Herefordshire People: Organising the Three Choirs Festival

PUBLISHED: 16:13 09 February 2010 | UPDATED: 11:40 28 February 2013

Geraint Bowen

Geraint Bowen

Geraint Bowen talks to Nigel Jarrett about organising the annual, ancient and enduring Three Choirs Festival.

Geraint Bowen talks to Nigel Jarrett about organising the annual, ancient and enduring Three Choirs Festival.

WHAT goes around comes around every three years with a fond farewell and then a welcome from Geraint Bowen, Hereford Cathedral's organist and master of choristers, and his counterparts at Worcester and Gloucester.

The roundabout in question is the Three Choirs Festival, probably the oldest event of its kind in the world, with rotates among the three cathedrals each summer, this year stopping at the portals of Hereford's from August 8 to 15 for a celebration of another cyclical event - the passing of time.

That theme has emerged from the programming for 2009, which includes Haydn's oratorio The Seasons in celebration of the 200th anniversary of the composer's death, Stravinsky's The Rite of Spring, and Britten's Spring Symphony, as well as the sublimely autumnal Four Last Songs of Richard Strauss.

Although the three cathedral heads of music aid, comfort and confer for what is an enjoyable but onerous task each August, it is down to the one at the host cathedral to bear the major responsibilities of organisation and performance. This year, Geraint Bowen is at the helm.

Musical history wouldn't have been the same without the influence of the church in preserving manuscripts and providing the congenial surroundings for monks to maintain musical traditions and develop them. So a cathedral-based music festival shouldn't come as any surprise, and the days when secular works and even controversial religious ones raised eyebrows or hackles have more or less disappeared.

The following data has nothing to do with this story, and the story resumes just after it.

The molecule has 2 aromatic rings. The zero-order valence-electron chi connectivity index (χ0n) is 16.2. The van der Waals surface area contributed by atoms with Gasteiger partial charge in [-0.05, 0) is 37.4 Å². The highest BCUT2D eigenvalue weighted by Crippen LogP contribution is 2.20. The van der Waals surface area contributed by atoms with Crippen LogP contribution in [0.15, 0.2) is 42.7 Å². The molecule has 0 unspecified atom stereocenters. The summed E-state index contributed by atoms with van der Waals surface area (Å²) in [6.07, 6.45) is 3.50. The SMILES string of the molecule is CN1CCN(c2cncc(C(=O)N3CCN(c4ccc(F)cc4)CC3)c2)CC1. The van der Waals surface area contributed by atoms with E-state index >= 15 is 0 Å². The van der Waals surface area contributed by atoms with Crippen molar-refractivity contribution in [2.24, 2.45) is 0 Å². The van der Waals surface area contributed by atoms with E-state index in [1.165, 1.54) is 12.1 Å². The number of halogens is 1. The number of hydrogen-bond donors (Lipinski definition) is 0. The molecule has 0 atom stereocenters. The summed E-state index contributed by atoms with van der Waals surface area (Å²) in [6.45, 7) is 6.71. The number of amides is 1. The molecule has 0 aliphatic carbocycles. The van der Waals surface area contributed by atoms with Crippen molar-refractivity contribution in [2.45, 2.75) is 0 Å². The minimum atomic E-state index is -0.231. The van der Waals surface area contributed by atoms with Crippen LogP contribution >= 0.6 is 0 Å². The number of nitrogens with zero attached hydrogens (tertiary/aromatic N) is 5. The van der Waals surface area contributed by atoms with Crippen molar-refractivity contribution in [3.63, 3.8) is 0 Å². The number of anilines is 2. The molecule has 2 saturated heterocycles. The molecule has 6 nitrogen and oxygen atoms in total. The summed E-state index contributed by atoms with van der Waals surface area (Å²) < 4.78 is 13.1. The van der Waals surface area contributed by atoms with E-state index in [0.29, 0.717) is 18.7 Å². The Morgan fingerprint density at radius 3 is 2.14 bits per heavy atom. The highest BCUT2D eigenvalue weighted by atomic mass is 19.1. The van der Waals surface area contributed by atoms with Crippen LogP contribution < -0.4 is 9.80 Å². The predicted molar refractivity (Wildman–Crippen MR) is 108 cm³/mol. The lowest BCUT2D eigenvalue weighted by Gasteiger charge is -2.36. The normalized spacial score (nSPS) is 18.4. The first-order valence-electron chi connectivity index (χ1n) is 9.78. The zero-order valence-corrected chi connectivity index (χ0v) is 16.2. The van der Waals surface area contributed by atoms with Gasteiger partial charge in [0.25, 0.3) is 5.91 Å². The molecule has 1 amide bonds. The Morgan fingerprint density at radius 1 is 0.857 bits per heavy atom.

However, the Three Choirs still has its critics, who believe it is too conservative and too deferential towards Elgar and his musical ilk, considering it has the best part of 300 years of musical history to draw on. Mr Bowen thinks the reputation undeserved. He also dismisses suggestions that the festival's very longevity might be a burden

"We should remember that Elgar's relationship with the Three Choirs wasn't as straightforward as people assume," he said. "None of his three choral masterpieces - The Kingdom, The Apostles and The Dream of Gerontius - was commissioned by the festival or first performed at it. But, nonetheless, he was intimately involved with the festival for all those years. He was friends with the organist here and there are at least two people alive in Herefordshire that I am aware of who sang under Elgar's direction at the festival when they were choirboys.

"I don't think that the festival's long history is a burden. But it could be. We still have to make sure that people think of it as a modern musical event and not as something set in some 1920s aspic. That's because not far behind Elgar you have Vaughan Williams and Herbert Howells, two great figures closely associated with the Three Choirs."

And many others from that time on, steadily moving away from the years when even oratorios were frowned upon, Elgar's Catholic Gerontius was rebuffed by the Anglican authorities (the Dean of Gloucester banning it from 'his' cathedral even when it had been accepted at Hereford and Worcester) and, much later, when audience applause was still conventionally stifled.